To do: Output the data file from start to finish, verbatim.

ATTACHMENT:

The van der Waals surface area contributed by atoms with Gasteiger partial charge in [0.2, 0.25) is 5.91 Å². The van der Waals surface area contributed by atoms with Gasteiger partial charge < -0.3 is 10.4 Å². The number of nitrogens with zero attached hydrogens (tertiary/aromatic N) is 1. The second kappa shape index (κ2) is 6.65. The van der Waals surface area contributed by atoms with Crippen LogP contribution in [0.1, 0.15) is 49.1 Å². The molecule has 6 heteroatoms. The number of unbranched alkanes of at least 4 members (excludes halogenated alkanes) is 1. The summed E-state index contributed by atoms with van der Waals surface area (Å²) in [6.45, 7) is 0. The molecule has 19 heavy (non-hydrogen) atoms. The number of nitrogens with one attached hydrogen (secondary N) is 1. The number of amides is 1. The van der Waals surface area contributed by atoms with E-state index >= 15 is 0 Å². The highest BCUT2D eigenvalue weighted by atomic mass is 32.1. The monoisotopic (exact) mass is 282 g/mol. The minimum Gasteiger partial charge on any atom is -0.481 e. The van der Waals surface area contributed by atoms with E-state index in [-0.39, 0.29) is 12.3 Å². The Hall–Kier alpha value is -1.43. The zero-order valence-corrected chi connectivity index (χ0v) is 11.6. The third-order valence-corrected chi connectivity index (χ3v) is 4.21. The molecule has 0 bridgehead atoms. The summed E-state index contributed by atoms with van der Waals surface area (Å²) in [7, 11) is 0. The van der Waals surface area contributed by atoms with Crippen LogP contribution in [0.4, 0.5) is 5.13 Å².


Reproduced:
The van der Waals surface area contributed by atoms with Gasteiger partial charge in [0.2, 0.25) is 5.91 Å². The van der Waals surface area contributed by atoms with Gasteiger partial charge < -0.3 is 10.4 Å². The number of nitrogens with zero attached hydrogens (tertiary/aromatic N) is 1. The second kappa shape index (κ2) is 6.65. The van der Waals surface area contributed by atoms with Crippen LogP contribution in [0.1, 0.15) is 49.1 Å². The molecule has 6 heteroatoms. The number of unbranched alkanes of at least 4 members (excludes halogenated alkanes) is 1. The summed E-state index contributed by atoms with van der Waals surface area (Å²) in [6.45, 7) is 0. The molecule has 19 heavy (non-hydrogen) atoms. The number of nitrogens with one attached hydrogen (secondary N) is 1. The number of amides is 1. The van der Waals surface area contributed by atoms with E-state index >= 15 is 0 Å². The highest BCUT2D eigenvalue weighted by atomic mass is 32.1. The monoisotopic (exact) mass is 282 g/mol. The minimum Gasteiger partial charge on any atom is -0.481 e. The van der Waals surface area contributed by atoms with E-state index in [-0.39, 0.29) is 12.3 Å². The Hall–Kier alpha value is -1.43. The zero-order valence-corrected chi connectivity index (χ0v) is 11.6. The third-order valence-corrected chi connectivity index (χ3v) is 4.21. The molecule has 0 bridgehead atoms. The summed E-state index contributed by atoms with van der Waals surface area (Å²) in [7, 11) is 0. The van der Waals surface area contributed by atoms with Crippen LogP contribution in [0.4, 0.5) is 5.13 Å².